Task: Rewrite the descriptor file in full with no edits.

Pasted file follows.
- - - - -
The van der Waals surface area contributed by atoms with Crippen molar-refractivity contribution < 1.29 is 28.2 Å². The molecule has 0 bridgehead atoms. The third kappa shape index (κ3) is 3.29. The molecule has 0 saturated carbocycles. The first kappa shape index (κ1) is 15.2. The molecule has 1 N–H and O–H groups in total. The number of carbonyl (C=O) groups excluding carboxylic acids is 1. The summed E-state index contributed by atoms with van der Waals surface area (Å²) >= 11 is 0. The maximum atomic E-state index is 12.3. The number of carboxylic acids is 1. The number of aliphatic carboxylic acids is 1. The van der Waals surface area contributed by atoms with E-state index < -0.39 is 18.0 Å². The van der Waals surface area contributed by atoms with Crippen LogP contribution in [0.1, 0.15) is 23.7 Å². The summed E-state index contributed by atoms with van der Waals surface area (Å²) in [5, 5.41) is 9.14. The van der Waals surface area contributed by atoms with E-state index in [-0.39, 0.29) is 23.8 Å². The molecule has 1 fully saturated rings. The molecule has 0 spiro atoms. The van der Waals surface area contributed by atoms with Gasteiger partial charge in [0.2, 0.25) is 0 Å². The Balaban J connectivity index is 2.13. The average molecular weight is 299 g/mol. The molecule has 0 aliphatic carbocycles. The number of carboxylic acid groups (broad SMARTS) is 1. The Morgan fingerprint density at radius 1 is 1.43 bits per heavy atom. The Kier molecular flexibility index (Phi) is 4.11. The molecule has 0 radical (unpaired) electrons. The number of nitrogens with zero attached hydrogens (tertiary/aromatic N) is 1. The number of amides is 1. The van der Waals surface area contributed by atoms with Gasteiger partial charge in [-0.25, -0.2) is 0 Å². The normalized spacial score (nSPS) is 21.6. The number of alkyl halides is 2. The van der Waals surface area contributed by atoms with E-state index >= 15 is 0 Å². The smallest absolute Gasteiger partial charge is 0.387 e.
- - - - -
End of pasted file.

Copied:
The van der Waals surface area contributed by atoms with Crippen molar-refractivity contribution < 1.29 is 28.2 Å². The molecule has 0 bridgehead atoms. The third kappa shape index (κ3) is 3.29. The molecule has 0 saturated carbocycles. The first kappa shape index (κ1) is 15.2. The molecule has 1 N–H and O–H groups in total. The number of carbonyl (C=O) groups excluding carboxylic acids is 1. The summed E-state index contributed by atoms with van der Waals surface area (Å²) >= 11 is 0. The maximum atomic E-state index is 12.3. The number of carboxylic acids is 1. The number of aliphatic carboxylic acids is 1. The van der Waals surface area contributed by atoms with E-state index < -0.39 is 18.0 Å². The van der Waals surface area contributed by atoms with Crippen LogP contribution in [0.1, 0.15) is 23.7 Å². The summed E-state index contributed by atoms with van der Waals surface area (Å²) in [5, 5.41) is 9.14. The van der Waals surface area contributed by atoms with E-state index in [-0.39, 0.29) is 23.8 Å². The molecule has 1 fully saturated rings. The molecule has 0 spiro atoms. The van der Waals surface area contributed by atoms with Gasteiger partial charge in [0.2, 0.25) is 0 Å². The Balaban J connectivity index is 2.13. The average molecular weight is 299 g/mol. The molecule has 0 aliphatic carbocycles. The number of carboxylic acid groups (broad SMARTS) is 1. The Morgan fingerprint density at radius 1 is 1.43 bits per heavy atom. The Kier molecular flexibility index (Phi) is 4.11. The molecule has 0 radical (unpaired) electrons. The number of nitrogens with zero attached hydrogens (tertiary/aromatic N) is 1. The number of amides is 1. The van der Waals surface area contributed by atoms with Gasteiger partial charge in [-0.25, -0.2) is 0 Å². The normalized spacial score (nSPS) is 21.6. The number of alkyl halides is 2. The van der Waals surface area contributed by atoms with E-state index >= 15 is 0 Å². The smallest absolute Gasteiger partial charge is 0.387 e.